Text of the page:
The dry weather since January has allowed us to finish the cleanup of our main canals and laterals after the terrible fires and wind storm of October 8, 2017. Our infrastructure improvement plan, if approved by the Board of Directors, will allow for the installation of pipe in approximately 3,000 feet of open ditch laterals along Main Street and Lateral #36. Maintenance projects are ongoing at Busch Creek Flume, Gate #69 and Gate #86-3 just to mention a few. We are also working on our 2018 proposed budget, and preparing for the 2017 financial audit.

PVID would like to commend “Water Solutions” a new local public outreach group of water conscious folks for their efforts to inform the public at large of the Potter Valley Project Relicensing. They were instrumental in setting up the townhall meeting held on January 10, 2018 to inform our local community of the scope of the 5 year PG&E Relicensing process, and how it will affect not only the future of water in Potter Valley on the East Branch of the Russian River, but also south to the ocean at Jenner. This meeting was well attended by more than 150 people.

I would like to remind everyone that our water rates through April 30, 2019 will remain the same as 2017. On May 1, 2019 the rate will be increased. PVID will be paying $15.00 per acre foot and water customers will be paying $17.50 per acre foot as our contract with PG&E stipulates.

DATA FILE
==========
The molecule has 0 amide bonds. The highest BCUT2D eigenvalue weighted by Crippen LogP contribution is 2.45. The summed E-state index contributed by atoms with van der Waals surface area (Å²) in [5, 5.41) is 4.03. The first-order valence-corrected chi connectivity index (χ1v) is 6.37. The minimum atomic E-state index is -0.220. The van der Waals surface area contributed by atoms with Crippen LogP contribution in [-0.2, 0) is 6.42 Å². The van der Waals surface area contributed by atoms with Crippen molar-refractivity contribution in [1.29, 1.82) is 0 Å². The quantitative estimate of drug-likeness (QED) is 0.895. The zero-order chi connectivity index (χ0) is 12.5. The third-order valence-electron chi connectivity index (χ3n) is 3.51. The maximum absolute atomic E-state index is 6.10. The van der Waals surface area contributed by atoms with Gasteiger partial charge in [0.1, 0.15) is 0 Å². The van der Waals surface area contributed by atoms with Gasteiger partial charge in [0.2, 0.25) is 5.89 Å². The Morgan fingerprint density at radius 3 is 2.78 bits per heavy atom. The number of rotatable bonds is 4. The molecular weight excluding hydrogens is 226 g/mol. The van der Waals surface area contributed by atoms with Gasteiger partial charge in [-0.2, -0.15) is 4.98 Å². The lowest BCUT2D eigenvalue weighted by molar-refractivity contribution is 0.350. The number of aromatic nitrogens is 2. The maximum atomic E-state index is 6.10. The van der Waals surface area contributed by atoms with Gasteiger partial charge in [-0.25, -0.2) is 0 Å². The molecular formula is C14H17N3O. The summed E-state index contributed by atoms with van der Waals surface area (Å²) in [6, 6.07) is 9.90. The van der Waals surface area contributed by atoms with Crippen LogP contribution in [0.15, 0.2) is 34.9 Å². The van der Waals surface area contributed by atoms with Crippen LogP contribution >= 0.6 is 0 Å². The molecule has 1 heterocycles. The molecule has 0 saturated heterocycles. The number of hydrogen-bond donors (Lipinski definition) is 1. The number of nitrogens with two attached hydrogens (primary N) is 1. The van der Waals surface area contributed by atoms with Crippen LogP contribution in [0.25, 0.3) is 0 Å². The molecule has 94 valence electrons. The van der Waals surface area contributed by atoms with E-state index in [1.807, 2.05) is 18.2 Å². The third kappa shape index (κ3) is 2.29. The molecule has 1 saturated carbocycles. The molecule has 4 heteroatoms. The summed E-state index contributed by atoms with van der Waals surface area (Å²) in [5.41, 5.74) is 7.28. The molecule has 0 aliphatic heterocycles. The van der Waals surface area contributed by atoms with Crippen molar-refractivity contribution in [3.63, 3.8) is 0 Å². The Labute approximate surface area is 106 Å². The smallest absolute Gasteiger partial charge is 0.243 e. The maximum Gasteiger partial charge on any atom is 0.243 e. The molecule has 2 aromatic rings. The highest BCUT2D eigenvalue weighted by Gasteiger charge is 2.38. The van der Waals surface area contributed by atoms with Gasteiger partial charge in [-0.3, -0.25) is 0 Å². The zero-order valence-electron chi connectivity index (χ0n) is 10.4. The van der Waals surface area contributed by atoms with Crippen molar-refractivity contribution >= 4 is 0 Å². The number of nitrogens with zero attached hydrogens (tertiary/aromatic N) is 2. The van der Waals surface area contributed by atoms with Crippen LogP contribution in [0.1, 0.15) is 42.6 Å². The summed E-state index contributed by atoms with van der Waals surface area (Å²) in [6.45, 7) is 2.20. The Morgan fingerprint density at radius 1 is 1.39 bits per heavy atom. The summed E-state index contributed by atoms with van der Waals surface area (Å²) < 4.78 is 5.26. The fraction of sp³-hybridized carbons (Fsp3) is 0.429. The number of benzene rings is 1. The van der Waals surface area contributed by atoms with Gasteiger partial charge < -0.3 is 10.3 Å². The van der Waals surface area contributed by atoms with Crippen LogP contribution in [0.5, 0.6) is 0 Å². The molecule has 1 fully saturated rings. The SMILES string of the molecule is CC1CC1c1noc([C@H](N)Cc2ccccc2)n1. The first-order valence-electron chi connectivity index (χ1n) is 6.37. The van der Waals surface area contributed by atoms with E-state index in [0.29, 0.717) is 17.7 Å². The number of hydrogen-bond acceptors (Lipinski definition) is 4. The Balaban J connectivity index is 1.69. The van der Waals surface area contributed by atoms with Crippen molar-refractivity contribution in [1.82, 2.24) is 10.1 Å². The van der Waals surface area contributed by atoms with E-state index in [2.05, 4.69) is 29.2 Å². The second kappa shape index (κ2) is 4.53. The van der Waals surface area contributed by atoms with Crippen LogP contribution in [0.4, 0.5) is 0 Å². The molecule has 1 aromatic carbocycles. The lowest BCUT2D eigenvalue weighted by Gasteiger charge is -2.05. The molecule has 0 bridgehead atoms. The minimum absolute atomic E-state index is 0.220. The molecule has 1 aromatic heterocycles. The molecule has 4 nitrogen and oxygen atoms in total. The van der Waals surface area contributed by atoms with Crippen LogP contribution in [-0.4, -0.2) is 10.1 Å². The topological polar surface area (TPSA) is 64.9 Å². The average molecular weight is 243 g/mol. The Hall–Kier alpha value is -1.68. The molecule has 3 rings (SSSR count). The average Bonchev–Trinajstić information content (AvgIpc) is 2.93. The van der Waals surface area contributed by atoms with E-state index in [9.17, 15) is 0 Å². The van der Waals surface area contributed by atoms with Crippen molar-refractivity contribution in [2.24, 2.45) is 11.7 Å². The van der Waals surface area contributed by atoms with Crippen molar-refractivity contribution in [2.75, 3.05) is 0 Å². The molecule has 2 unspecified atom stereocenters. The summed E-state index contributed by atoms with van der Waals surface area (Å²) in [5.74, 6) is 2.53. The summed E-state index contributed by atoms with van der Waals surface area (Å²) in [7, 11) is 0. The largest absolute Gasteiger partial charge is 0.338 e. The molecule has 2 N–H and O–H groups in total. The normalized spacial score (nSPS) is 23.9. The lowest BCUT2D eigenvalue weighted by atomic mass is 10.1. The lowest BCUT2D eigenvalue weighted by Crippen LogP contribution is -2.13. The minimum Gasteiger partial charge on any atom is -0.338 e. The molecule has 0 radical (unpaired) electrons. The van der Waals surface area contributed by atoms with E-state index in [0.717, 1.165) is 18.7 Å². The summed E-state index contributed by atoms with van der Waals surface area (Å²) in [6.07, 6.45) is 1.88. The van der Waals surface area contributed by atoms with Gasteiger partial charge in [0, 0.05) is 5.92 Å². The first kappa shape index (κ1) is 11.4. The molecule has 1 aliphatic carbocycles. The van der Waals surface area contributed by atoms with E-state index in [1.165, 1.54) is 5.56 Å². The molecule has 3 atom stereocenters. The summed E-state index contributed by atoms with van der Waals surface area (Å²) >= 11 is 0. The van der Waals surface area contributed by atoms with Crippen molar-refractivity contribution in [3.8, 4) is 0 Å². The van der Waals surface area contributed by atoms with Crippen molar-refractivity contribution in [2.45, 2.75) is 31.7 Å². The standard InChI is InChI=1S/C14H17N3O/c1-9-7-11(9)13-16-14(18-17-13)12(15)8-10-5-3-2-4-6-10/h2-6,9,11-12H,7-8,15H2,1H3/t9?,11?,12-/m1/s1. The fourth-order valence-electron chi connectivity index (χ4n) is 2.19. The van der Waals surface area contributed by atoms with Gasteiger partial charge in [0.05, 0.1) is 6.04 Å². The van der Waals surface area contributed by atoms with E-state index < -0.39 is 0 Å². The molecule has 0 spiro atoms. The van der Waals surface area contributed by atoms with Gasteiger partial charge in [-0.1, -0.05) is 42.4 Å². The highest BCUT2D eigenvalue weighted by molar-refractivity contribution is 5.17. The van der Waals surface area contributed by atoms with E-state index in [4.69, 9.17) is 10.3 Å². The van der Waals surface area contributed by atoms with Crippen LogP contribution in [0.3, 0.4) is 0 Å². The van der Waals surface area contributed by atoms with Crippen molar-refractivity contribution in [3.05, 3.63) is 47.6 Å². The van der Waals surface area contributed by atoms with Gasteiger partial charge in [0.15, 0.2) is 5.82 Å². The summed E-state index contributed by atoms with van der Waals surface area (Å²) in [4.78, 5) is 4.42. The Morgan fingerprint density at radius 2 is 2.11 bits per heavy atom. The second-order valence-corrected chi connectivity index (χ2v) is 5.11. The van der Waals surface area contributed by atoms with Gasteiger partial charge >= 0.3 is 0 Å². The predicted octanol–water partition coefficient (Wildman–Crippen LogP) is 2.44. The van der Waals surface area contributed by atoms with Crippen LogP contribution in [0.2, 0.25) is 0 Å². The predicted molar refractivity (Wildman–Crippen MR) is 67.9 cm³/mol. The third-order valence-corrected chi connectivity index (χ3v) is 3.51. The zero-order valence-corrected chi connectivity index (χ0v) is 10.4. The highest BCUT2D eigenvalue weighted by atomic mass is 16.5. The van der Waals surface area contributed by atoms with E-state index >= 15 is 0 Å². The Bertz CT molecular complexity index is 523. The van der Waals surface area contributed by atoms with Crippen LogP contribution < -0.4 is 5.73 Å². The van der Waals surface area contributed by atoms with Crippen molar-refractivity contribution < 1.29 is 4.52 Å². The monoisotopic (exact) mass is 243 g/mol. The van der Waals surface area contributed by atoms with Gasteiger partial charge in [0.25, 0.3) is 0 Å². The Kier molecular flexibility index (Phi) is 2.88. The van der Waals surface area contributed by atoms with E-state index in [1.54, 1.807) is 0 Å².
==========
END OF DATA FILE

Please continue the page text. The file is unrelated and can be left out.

Just a reminder, if you purchase water from PVID, please maintain a record of each irrigation, and stay in contact with your Water Tender. A calendar works well for logging the start date & time, and the stop date & time. Please remember, we require at least a 2 hour notice with your request to have your water turned off. This policy allows the water tender time to arrange moving your water to the next waiting customer.

We need more rain! As of 2-15-18 our total rain fall of 16 inches is well below the average.

Steven Elliott,
Potter Valley Irrigation District

Potter Valley Project Relicensing

In order to continue operating Lake Pillsbury, Scott Dam, and Van Arsdale Dam, along with the diversion that runs the Potter Valley Project 9.4 MW hydropower plant and provides water to the Potter Valley Irrigation district past 2022, Pacific Gas and Electric Company (PG&E) must obtain a new FERC license. At the current time PG&E is not proposing to add capacity or make any major modifications to the Project or its operation. The initial documents have been submitted and the process is underway. The Potter Valley Project is a critical water resource for Potter Valley.

A new group has formed, Water Solutions, that is closely following the relicensing process and the impacts of it on the Eel River and Russian River watersheds. You can sign up with them to get email updates with news about the relicensing, including updates on public comment periods.

On January 10, 2018, at 6pm in the Potter Valley School multipurpose room, the PVID Board will be hosting a public presentation detailing the project, the relicensing process, and how you can help. There will be opportunities for questions, and refreshments will be provided.

Documents relating to the process, including presentations shown at the March 2017 public meeting, can be found at http://www.pge.com/pottervalley. You can also find instructions there to be notified by email of FERC activity on this project, and this overview of the project that includes many historical and contextual images of the Project.

Scoping Document #2, which lists issues to be considered in the Environmental Impact Report, is now available. Read more on the Potter Valley Project Relicensing page.